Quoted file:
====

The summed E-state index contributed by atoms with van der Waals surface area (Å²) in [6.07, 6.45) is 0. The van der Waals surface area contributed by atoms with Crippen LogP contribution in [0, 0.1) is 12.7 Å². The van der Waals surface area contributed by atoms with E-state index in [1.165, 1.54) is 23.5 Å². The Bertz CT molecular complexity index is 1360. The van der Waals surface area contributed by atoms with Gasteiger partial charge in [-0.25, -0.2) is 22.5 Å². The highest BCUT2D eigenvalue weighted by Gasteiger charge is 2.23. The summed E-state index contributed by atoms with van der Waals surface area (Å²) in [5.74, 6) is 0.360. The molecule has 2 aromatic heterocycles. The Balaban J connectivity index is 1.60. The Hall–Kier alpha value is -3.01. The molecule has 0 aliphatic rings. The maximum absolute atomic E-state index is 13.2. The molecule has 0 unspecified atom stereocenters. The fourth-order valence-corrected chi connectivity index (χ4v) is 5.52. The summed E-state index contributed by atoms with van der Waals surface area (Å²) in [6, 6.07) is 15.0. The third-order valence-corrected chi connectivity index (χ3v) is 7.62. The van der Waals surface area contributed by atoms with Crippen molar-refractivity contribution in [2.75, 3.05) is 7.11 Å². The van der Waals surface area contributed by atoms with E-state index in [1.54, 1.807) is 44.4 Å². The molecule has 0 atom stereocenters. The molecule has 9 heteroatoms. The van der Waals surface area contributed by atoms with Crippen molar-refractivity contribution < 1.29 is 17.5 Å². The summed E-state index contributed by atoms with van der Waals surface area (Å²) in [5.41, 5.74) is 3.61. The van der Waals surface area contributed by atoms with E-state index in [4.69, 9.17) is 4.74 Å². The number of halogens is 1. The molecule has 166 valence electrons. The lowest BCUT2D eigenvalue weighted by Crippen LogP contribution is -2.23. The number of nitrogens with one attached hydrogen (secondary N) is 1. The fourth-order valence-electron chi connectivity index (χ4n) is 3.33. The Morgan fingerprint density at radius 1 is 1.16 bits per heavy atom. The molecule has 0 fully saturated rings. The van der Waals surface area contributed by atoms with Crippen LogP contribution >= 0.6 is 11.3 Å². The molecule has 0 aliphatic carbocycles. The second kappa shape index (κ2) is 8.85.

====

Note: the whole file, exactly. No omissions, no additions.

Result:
The summed E-state index contributed by atoms with van der Waals surface area (Å²) in [6.07, 6.45) is 0. The van der Waals surface area contributed by atoms with Crippen LogP contribution in [0, 0.1) is 12.7 Å². The van der Waals surface area contributed by atoms with E-state index in [1.165, 1.54) is 23.5 Å². The Bertz CT molecular complexity index is 1360. The van der Waals surface area contributed by atoms with Gasteiger partial charge in [-0.25, -0.2) is 22.5 Å². The highest BCUT2D eigenvalue weighted by Gasteiger charge is 2.23. The summed E-state index contributed by atoms with van der Waals surface area (Å²) in [5.74, 6) is 0.360. The molecule has 2 aromatic heterocycles. The Balaban J connectivity index is 1.60. The Hall–Kier alpha value is -3.01. The molecule has 0 aliphatic rings. The maximum absolute atomic E-state index is 13.2. The molecule has 0 unspecified atom stereocenters. The fourth-order valence-corrected chi connectivity index (χ4v) is 5.52. The summed E-state index contributed by atoms with van der Waals surface area (Å²) in [6, 6.07) is 15.0. The third-order valence-corrected chi connectivity index (χ3v) is 7.62. The van der Waals surface area contributed by atoms with Crippen molar-refractivity contribution in [2.75, 3.05) is 7.11 Å². The van der Waals surface area contributed by atoms with E-state index in [1.54, 1.807) is 44.4 Å². The molecule has 0 atom stereocenters. The molecule has 9 heteroatoms. The van der Waals surface area contributed by atoms with Crippen molar-refractivity contribution < 1.29 is 17.5 Å². The summed E-state index contributed by atoms with van der Waals surface area (Å²) in [5.41, 5.74) is 3.61. The van der Waals surface area contributed by atoms with E-state index in [4.69, 9.17) is 4.74 Å². The number of halogens is 1. The molecule has 166 valence electrons. The lowest BCUT2D eigenvalue weighted by Crippen LogP contribution is -2.23. The number of nitrogens with one attached hydrogen (secondary N) is 1. The fourth-order valence-electron chi connectivity index (χ4n) is 3.33. The Morgan fingerprint density at radius 1 is 1.16 bits per heavy atom. The molecule has 0 fully saturated rings. The van der Waals surface area contributed by atoms with Crippen LogP contribution >= 0.6 is 11.3 Å². The molecule has 0 aliphatic carbocycles. The second kappa shape index (κ2) is 8.85.